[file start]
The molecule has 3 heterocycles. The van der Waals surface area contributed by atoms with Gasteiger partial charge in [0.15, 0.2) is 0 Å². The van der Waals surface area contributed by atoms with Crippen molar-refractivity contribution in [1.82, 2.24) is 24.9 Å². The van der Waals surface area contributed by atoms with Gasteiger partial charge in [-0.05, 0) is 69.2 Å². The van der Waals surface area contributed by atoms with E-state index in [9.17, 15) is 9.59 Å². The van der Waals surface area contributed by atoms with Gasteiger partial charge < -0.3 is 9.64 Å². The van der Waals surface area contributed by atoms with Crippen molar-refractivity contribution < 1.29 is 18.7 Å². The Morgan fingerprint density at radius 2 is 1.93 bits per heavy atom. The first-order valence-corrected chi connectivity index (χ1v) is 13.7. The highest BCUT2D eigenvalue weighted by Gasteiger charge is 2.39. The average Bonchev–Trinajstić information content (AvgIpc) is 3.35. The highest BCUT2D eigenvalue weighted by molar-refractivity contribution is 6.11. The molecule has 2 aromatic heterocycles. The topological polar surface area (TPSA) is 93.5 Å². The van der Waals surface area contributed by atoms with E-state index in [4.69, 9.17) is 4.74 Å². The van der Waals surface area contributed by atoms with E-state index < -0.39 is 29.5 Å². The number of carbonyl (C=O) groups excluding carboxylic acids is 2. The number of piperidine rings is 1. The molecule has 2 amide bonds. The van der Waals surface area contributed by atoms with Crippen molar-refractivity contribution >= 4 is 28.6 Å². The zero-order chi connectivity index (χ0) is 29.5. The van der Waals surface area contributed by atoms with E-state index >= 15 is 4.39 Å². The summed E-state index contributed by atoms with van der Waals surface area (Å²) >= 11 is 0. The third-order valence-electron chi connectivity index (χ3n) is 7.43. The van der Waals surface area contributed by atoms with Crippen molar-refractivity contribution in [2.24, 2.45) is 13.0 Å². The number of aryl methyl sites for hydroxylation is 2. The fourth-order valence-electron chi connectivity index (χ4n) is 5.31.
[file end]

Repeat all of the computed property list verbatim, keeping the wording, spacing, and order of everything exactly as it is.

The molecule has 3 heterocycles. The van der Waals surface area contributed by atoms with Gasteiger partial charge in [0.15, 0.2) is 0 Å². The van der Waals surface area contributed by atoms with Crippen molar-refractivity contribution in [1.82, 2.24) is 24.9 Å². The van der Waals surface area contributed by atoms with Gasteiger partial charge in [-0.05, 0) is 69.2 Å². The van der Waals surface area contributed by atoms with E-state index in [9.17, 15) is 9.59 Å². The van der Waals surface area contributed by atoms with Gasteiger partial charge < -0.3 is 9.64 Å². The van der Waals surface area contributed by atoms with Crippen molar-refractivity contribution < 1.29 is 18.7 Å². The Morgan fingerprint density at radius 2 is 1.93 bits per heavy atom. The first-order valence-corrected chi connectivity index (χ1v) is 13.7. The highest BCUT2D eigenvalue weighted by Gasteiger charge is 2.39. The average Bonchev–Trinajstić information content (AvgIpc) is 3.35. The highest BCUT2D eigenvalue weighted by molar-refractivity contribution is 6.11. The molecule has 2 aromatic heterocycles. The topological polar surface area (TPSA) is 93.5 Å². The van der Waals surface area contributed by atoms with E-state index in [4.69, 9.17) is 4.74 Å². The van der Waals surface area contributed by atoms with E-state index < -0.39 is 29.5 Å². The number of carbonyl (C=O) groups excluding carboxylic acids is 2. The number of piperidine rings is 1. The molecule has 2 amide bonds. The van der Waals surface area contributed by atoms with Crippen molar-refractivity contribution >= 4 is 28.6 Å². The zero-order chi connectivity index (χ0) is 29.5. The van der Waals surface area contributed by atoms with E-state index >= 15 is 4.39 Å². The summed E-state index contributed by atoms with van der Waals surface area (Å²) >= 11 is 0. The third-order valence-electron chi connectivity index (χ3n) is 7.43. The van der Waals surface area contributed by atoms with Crippen molar-refractivity contribution in [2.24, 2.45) is 13.0 Å². The number of aryl methyl sites for hydroxylation is 2. The fourth-order valence-electron chi connectivity index (χ4n) is 5.31.